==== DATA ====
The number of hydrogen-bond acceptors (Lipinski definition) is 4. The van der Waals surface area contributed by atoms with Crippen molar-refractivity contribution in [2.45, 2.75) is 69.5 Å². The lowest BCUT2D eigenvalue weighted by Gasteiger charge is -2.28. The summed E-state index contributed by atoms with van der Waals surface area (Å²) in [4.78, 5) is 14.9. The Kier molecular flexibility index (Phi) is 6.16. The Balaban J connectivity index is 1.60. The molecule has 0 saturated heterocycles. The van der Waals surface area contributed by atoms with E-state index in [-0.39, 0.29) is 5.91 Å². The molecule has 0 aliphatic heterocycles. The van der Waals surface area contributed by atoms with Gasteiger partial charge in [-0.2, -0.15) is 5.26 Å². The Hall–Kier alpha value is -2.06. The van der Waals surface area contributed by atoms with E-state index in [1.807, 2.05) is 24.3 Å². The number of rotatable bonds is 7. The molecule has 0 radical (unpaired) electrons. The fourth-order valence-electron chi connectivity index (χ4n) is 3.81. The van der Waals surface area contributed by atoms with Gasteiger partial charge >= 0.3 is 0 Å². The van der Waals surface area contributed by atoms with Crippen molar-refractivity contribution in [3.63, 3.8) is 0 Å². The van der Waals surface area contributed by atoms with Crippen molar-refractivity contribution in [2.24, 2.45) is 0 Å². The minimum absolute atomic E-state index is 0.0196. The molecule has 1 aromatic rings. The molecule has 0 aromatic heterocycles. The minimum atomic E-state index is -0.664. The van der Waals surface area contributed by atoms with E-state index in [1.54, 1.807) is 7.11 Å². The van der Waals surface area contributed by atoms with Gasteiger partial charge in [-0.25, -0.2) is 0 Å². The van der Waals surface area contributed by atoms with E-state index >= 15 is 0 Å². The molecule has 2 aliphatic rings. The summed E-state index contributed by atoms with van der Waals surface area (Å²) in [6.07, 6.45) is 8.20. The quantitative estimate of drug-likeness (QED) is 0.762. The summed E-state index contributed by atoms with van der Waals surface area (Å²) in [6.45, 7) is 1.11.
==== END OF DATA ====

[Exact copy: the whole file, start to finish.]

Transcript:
The number of hydrogen-bond acceptors (Lipinski definition) is 4. The van der Waals surface area contributed by atoms with Crippen molar-refractivity contribution in [2.45, 2.75) is 69.5 Å². The lowest BCUT2D eigenvalue weighted by Gasteiger charge is -2.28. The summed E-state index contributed by atoms with van der Waals surface area (Å²) in [4.78, 5) is 14.9. The Kier molecular flexibility index (Phi) is 6.16. The Balaban J connectivity index is 1.60. The molecule has 0 saturated heterocycles. The van der Waals surface area contributed by atoms with E-state index in [-0.39, 0.29) is 5.91 Å². The molecule has 0 aliphatic heterocycles. The van der Waals surface area contributed by atoms with Gasteiger partial charge in [-0.2, -0.15) is 5.26 Å². The Hall–Kier alpha value is -2.06. The van der Waals surface area contributed by atoms with E-state index in [1.807, 2.05) is 24.3 Å². The number of rotatable bonds is 7. The molecule has 0 radical (unpaired) electrons. The fourth-order valence-electron chi connectivity index (χ4n) is 3.81. The van der Waals surface area contributed by atoms with Gasteiger partial charge >= 0.3 is 0 Å². The van der Waals surface area contributed by atoms with Crippen molar-refractivity contribution in [3.63, 3.8) is 0 Å². The van der Waals surface area contributed by atoms with Crippen molar-refractivity contribution in [2.24, 2.45) is 0 Å². The minimum absolute atomic E-state index is 0.0196. The molecule has 1 aromatic rings. The molecule has 0 aromatic heterocycles. The minimum atomic E-state index is -0.664. The van der Waals surface area contributed by atoms with E-state index in [1.54, 1.807) is 7.11 Å². The van der Waals surface area contributed by atoms with Gasteiger partial charge in [-0.25, -0.2) is 0 Å². The van der Waals surface area contributed by atoms with E-state index >= 15 is 0 Å². The molecule has 2 aliphatic rings. The summed E-state index contributed by atoms with van der Waals surface area (Å²) in [6.07, 6.45) is 8.20. The quantitative estimate of drug-likeness (QED) is 0.762. The summed E-state index contributed by atoms with van der Waals surface area (Å²) in [6.45, 7) is 1.11.